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Amazon rainforest fires got even worse last year

NASA documented a startling jump in ‘the most environmentally destructive types’ of fires

Smoke rises from an illegally lit fire in a section of Amazon rainforest, south of Novo Progresso in Pará state, Brazil, on August 15th, 2020.
Photo by Carl de Souza / AFP via Getty Images

Fires in the Amazon reached devastating new levels in 2020, new NASA satellite imagery shows. The space agency developed a new tool to track fires from space after Brazil’s Amazon suffered a record-breaking year of fires in 2019.

Specialized sensors on satellites collect visible and infrared imagery, which NASA uses to detect thermal anomalies — basically hotspots caused by fire. Its satellites found 1.4 million of those anomalies in the Southern Amazon last year, compared to 1.1 million in 2019.

“Fire activity was up significantly in 2020,” Douglas Morton, chief of the Biospheric Sciences Laboratory at NASA’s Goddard Space Flight Center, said in the announcement today. “All types of fires contributed to the increase, including deforestation fires and understory fires, the most environmentally destructive types.” The effects of these kinds of fires can last for decades.

NASA grouped fires into four different types marked on this map: fires caused by deforestation to make way for industry (red), uncontrolled fires that burn the understory of the forest (green), fires burning in savanna-grasslands (blue), and small fires set by subsistence farmers to clear land (purple). NASA looks at the duration, intensity, and movement of fire “hotspots” to identify what kind of fire is burning.
Image: NASA

Fires caused by deforestation were up 23 percent in 2020 compared to the year before. These blazes are started intentionally to clear parts of the rainforest to make room for cattle ranching and farming. This was the main culprit behind catastrophic fires in 2019, when deforestation in the country hit an 11-year high.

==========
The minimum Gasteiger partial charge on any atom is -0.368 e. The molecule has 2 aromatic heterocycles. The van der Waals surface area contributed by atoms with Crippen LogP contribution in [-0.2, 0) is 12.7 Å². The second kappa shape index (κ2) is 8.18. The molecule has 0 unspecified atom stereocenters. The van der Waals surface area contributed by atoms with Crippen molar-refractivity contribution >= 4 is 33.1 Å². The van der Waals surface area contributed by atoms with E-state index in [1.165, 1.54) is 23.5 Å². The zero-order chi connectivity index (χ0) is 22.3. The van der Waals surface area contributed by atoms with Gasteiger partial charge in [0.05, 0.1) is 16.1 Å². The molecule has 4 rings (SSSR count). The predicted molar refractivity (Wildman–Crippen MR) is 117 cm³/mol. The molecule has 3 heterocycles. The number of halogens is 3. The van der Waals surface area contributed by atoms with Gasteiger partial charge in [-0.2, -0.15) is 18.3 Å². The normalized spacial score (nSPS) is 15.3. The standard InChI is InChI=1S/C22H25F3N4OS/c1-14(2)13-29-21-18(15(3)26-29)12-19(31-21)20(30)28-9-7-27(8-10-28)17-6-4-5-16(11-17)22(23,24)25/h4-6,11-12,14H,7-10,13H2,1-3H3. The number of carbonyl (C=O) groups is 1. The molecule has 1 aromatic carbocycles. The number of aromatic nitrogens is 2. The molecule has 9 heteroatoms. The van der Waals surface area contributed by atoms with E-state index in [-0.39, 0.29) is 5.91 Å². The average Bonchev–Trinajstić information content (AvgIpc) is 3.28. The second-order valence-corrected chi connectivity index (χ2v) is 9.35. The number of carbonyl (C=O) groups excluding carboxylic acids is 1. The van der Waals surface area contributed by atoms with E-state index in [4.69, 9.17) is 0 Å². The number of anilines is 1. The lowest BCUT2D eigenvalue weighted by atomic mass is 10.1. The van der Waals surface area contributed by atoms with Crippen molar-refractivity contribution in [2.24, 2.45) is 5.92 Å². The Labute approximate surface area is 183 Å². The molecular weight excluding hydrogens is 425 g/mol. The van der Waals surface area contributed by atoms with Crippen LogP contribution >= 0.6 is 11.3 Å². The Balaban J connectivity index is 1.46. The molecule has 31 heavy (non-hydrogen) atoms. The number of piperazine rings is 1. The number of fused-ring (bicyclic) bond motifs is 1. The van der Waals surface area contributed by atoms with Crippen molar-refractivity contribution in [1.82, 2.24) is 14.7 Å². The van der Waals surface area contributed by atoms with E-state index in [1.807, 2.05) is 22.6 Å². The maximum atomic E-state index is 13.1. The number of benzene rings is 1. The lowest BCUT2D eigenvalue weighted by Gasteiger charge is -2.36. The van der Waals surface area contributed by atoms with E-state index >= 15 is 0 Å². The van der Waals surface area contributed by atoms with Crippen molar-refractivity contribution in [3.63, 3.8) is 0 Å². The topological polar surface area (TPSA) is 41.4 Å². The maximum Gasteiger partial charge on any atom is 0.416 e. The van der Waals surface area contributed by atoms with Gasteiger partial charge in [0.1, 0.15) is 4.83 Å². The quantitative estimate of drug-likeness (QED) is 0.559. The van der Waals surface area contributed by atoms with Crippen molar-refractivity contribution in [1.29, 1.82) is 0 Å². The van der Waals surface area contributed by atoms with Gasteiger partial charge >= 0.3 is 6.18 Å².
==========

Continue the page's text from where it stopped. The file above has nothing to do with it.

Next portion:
There was a steep 60 percent rise in the most destructive kind of fire: uncontrolled understory fires that spread from a blaze that might have been intentionally set. Large fires aren’t natural in the Amazon’s wet terrain. In a typical year, fires are primarily the result of people setting chopped-down, dried-out trees aflame. But this year, drier conditions in the southeastern Amazon made it easier for human-made blazes to escape into parts of the rainforest that hadn’t been cleared.

“As a result, the scale of the fires in this area was extraordinary and devastating,” Morton said.

Clearing the rainforest to make way for ranches and agriculture is a process that can take several years of logging and burning.
Clearing the rainforest to make way for ranches and agriculture is a process that can take several years of logging and burning.
Image: NASA

The numbers are even more alarming considering how bad 2019 already was. That year, Brazil suffered a more than 80 percent jump in the number of fires compared to 2018, according to the country’s National Institute for Space Research (INPE). Since entering office in 2019, Brazil’s right-wing President Jair Bolsonaro has worked to open up the Amazon to more development and set aside less land for Indigenous tribes and conservation efforts. NASA found that Indigenous territories saw fewer fires compared to other lands without protections.